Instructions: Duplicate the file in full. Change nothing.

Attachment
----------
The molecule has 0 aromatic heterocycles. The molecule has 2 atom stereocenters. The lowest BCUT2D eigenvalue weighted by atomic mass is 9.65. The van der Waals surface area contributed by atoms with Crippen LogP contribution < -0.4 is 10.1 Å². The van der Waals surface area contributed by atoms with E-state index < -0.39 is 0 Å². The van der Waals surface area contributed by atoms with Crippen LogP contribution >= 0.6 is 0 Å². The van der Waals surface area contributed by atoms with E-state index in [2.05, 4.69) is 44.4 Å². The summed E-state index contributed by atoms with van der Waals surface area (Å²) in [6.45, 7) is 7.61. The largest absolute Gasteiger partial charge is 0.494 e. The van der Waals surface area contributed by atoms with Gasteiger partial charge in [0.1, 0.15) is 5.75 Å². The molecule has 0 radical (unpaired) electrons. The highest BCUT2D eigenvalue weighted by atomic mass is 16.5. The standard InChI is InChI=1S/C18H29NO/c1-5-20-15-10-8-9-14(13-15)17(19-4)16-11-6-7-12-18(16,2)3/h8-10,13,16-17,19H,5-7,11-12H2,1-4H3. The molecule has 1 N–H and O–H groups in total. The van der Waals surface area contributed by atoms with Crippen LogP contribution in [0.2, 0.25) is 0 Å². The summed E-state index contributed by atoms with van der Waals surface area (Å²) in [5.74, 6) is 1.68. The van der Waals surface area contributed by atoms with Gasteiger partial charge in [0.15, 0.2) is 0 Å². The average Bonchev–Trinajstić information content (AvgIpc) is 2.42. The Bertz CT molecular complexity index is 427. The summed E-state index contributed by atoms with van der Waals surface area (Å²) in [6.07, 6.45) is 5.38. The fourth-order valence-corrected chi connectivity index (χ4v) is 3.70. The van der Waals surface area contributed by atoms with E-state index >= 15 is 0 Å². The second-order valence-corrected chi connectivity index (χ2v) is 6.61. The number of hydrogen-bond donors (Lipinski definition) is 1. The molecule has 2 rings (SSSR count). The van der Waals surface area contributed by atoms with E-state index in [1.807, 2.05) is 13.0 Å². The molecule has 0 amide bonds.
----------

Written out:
The molecule has 0 aromatic heterocycles. The molecule has 2 atom stereocenters. The lowest BCUT2D eigenvalue weighted by atomic mass is 9.65. The van der Waals surface area contributed by atoms with Crippen LogP contribution < -0.4 is 10.1 Å². The van der Waals surface area contributed by atoms with E-state index < -0.39 is 0 Å². The van der Waals surface area contributed by atoms with Crippen LogP contribution >= 0.6 is 0 Å². The van der Waals surface area contributed by atoms with E-state index in [2.05, 4.69) is 44.4 Å². The summed E-state index contributed by atoms with van der Waals surface area (Å²) in [6.45, 7) is 7.61. The largest absolute Gasteiger partial charge is 0.494 e. The van der Waals surface area contributed by atoms with Gasteiger partial charge in [0.1, 0.15) is 5.75 Å². The molecule has 0 radical (unpaired) electrons. The highest BCUT2D eigenvalue weighted by atomic mass is 16.5. The standard InChI is InChI=1S/C18H29NO/c1-5-20-15-10-8-9-14(13-15)17(19-4)16-11-6-7-12-18(16,2)3/h8-10,13,16-17,19H,5-7,11-12H2,1-4H3. The molecule has 1 N–H and O–H groups in total. The van der Waals surface area contributed by atoms with Crippen LogP contribution in [0.2, 0.25) is 0 Å². The summed E-state index contributed by atoms with van der Waals surface area (Å²) in [5.74, 6) is 1.68. The van der Waals surface area contributed by atoms with Gasteiger partial charge in [0.15, 0.2) is 0 Å². The average Bonchev–Trinajstić information content (AvgIpc) is 2.42. The Bertz CT molecular complexity index is 427. The summed E-state index contributed by atoms with van der Waals surface area (Å²) in [6.07, 6.45) is 5.38. The fourth-order valence-corrected chi connectivity index (χ4v) is 3.70. The van der Waals surface area contributed by atoms with E-state index >= 15 is 0 Å². The second-order valence-corrected chi connectivity index (χ2v) is 6.61. The number of hydrogen-bond donors (Lipinski definition) is 1. The molecule has 2 rings (SSSR count). The van der Waals surface area contributed by atoms with E-state index in [1.807, 2.05) is 13.0 Å². The molecule has 0 amide bonds.